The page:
This sin also involves worshiping and serving the 'Lord' in the manner which might seem best to the individual, with little or no regard for the instructions of His law in the matter.

The Lord makes it clear to Ezekiel that these religious men were hypocrites serving and worshiping the Creator in any manner which seems best to them. The nation was being led in their idolatry by its religious leaders. They were serving and worshiping other gods in their heart, and the Lord shows Ezekiel the coming wrath that He is sending upon them, chapter nine.

As soon as the ten commandments are given in Exodus 20, the Lord warns of the consequences of violation of the first, he shall be utterly destroyed, Exodus 22:20. The Lord will do the destroying, because only He knows what is going on in the heart. Therefore will I also deal in fury: mine eye shall not spare, neither will I have pity: and though they cry in mine ears with a loud voice, yet will I not hear them, Ezekiel 8:18.

For our day: The heart's departure from the law of God, led by those in authority, can be only dealt with by the Lord, and it will be. On the other hand, those who openly depart from the law-word of God and attempt to take others with them, are to be dealt with as a dead person. He is to be warned twice about his departure then removed from the church. He is subverted and will subvert others to follow, Titus 3:10, 11. (Sinneth.. see 1 Jn. 3:4.) If it is someone close to us, they must be avoided when they try to persuade us to join them in their revolt against the commandments of God.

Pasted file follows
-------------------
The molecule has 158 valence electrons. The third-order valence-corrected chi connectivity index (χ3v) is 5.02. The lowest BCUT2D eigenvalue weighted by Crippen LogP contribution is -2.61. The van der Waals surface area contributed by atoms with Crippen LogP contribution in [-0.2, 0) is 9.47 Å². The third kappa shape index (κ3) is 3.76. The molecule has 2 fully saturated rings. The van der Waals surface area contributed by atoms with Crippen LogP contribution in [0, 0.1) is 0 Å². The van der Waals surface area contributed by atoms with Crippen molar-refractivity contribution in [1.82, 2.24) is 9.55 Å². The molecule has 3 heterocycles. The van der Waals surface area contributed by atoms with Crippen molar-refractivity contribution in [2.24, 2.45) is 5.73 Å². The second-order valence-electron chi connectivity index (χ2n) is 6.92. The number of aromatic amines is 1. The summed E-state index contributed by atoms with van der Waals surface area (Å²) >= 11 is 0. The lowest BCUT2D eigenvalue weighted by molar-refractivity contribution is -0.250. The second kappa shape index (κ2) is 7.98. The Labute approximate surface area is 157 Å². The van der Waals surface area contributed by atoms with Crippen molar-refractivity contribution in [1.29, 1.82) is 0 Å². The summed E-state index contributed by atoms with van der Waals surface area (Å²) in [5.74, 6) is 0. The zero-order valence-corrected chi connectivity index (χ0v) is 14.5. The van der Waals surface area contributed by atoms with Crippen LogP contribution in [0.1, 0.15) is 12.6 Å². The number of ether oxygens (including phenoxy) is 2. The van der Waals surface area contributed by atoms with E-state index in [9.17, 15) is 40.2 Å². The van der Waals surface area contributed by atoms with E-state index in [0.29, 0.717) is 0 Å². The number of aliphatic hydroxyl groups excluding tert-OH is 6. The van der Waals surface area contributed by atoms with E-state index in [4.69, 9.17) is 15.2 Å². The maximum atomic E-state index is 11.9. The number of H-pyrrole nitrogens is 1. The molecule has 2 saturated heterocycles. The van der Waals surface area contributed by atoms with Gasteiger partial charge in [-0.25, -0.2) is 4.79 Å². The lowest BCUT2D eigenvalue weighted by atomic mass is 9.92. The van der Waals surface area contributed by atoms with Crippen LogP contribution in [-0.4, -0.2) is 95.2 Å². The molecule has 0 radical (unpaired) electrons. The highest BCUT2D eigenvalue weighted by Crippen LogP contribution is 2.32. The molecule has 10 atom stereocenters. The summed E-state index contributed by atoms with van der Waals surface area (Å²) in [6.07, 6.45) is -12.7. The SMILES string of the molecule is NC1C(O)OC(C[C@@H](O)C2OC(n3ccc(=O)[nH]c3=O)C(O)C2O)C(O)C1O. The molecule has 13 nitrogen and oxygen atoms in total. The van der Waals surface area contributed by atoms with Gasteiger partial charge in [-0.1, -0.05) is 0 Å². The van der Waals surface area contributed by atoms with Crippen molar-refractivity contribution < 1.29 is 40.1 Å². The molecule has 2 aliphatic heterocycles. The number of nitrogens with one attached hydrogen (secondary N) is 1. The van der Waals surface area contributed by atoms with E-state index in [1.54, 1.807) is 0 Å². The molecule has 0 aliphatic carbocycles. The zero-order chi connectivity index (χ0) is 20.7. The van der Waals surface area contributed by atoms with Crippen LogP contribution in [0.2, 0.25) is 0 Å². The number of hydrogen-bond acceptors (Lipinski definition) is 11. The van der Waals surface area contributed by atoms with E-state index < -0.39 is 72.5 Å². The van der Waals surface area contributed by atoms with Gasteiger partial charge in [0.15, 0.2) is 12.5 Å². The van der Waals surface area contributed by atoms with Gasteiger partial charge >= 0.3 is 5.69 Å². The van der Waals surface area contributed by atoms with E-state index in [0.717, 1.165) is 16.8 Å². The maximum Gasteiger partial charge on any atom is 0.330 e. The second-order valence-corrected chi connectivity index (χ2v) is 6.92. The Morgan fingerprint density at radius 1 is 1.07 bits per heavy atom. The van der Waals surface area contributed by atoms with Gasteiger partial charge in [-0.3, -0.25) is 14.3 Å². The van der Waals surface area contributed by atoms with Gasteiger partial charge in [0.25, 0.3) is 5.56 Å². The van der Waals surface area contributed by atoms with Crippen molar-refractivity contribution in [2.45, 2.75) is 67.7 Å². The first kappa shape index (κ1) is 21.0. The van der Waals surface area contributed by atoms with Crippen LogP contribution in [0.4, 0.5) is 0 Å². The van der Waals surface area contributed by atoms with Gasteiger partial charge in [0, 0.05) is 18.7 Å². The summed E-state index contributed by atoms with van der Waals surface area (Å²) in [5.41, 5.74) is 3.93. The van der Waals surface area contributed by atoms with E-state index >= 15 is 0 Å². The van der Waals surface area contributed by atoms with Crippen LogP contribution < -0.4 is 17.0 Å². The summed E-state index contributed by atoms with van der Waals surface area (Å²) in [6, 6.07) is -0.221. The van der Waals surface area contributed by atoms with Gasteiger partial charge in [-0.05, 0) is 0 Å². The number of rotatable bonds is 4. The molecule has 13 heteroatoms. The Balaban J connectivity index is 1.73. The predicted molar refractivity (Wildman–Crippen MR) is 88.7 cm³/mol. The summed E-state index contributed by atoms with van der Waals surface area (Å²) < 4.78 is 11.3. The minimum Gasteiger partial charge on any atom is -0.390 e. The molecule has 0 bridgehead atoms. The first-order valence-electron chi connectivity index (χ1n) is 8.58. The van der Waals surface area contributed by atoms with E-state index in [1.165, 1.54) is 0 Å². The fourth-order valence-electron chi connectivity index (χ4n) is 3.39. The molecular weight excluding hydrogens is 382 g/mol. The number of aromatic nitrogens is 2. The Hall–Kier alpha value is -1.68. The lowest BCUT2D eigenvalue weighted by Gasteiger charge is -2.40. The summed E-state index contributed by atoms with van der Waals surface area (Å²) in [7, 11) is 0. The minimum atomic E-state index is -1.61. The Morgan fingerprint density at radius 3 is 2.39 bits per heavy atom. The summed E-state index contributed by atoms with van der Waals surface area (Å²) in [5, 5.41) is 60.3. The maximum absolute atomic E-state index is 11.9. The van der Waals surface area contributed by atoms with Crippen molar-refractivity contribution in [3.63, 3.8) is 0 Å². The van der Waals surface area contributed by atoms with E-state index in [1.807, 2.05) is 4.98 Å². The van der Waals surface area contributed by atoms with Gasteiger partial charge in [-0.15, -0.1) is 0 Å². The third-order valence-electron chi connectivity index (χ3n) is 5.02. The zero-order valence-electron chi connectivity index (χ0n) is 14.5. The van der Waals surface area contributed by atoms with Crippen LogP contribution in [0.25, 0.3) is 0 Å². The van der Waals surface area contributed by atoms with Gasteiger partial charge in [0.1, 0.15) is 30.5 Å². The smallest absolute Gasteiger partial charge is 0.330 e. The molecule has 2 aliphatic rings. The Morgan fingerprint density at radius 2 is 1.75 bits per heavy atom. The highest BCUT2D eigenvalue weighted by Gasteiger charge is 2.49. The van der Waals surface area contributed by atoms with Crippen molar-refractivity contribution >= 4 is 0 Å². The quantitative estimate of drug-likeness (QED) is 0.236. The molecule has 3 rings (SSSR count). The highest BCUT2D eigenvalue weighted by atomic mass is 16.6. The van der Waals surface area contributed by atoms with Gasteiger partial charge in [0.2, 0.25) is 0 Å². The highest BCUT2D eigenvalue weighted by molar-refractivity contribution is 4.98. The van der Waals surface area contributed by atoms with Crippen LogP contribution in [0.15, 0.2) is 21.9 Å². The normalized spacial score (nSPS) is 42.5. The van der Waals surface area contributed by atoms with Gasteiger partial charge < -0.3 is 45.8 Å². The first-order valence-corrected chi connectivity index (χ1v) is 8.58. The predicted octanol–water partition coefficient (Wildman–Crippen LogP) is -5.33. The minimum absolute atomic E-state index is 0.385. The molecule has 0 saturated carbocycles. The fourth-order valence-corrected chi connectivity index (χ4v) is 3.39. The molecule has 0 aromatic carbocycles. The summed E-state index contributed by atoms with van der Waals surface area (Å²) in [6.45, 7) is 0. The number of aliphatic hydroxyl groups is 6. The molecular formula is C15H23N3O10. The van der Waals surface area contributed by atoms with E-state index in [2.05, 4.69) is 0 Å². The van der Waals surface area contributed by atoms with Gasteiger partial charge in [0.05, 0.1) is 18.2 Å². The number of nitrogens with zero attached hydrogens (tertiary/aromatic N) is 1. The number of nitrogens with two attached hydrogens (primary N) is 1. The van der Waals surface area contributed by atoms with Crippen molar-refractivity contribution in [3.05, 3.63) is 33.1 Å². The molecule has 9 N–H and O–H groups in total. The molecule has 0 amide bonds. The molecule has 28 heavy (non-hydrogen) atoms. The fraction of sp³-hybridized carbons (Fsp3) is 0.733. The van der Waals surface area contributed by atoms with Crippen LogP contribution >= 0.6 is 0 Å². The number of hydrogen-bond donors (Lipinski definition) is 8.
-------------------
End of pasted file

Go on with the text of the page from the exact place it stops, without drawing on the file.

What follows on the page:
And it should go without saying that all professed teachers of Scripture who are in revolt against the commandments of God are to be avoided. The false teachers and their followers are under God's curse of destruction which will be accomplished.

Now we come to vs. Exodus 22:21-30, and the section that only the Lord is permitted to enforce. ("The Israelites were not to offer sacrifice to foreign deities; but a foreigner himself they were not only to tolerate, but were not to vex or oppress him, bearing in mind that they also had been foreigners in Egypt." Keil)